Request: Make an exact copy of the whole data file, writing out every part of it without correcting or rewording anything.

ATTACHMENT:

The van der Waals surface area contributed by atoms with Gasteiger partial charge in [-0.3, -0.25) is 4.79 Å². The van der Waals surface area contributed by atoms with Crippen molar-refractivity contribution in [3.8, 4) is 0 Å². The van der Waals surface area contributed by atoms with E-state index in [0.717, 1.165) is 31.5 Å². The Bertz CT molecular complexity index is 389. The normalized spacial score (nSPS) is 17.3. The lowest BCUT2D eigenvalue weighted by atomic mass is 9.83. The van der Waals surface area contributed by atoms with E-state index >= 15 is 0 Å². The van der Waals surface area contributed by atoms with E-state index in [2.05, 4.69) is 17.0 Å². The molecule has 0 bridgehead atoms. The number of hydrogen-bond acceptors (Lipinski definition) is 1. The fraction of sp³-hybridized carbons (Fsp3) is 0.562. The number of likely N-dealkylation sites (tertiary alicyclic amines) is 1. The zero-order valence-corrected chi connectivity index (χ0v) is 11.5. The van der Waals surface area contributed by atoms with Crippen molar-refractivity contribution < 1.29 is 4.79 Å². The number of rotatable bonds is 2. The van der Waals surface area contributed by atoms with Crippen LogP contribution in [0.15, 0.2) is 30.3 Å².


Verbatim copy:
The van der Waals surface area contributed by atoms with Gasteiger partial charge in [-0.3, -0.25) is 4.79 Å². The van der Waals surface area contributed by atoms with Crippen molar-refractivity contribution in [3.8, 4) is 0 Å². The van der Waals surface area contributed by atoms with E-state index in [0.717, 1.165) is 31.5 Å². The Bertz CT molecular complexity index is 389. The normalized spacial score (nSPS) is 17.3. The lowest BCUT2D eigenvalue weighted by atomic mass is 9.83. The van der Waals surface area contributed by atoms with E-state index >= 15 is 0 Å². The van der Waals surface area contributed by atoms with E-state index in [2.05, 4.69) is 17.0 Å². The molecule has 0 bridgehead atoms. The number of hydrogen-bond acceptors (Lipinski definition) is 1. The fraction of sp³-hybridized carbons (Fsp3) is 0.562. The number of likely N-dealkylation sites (tertiary alicyclic amines) is 1. The zero-order valence-corrected chi connectivity index (χ0v) is 11.5. The van der Waals surface area contributed by atoms with Crippen molar-refractivity contribution < 1.29 is 4.79 Å². The number of rotatable bonds is 2. The van der Waals surface area contributed by atoms with Crippen LogP contribution in [0.15, 0.2) is 30.3 Å².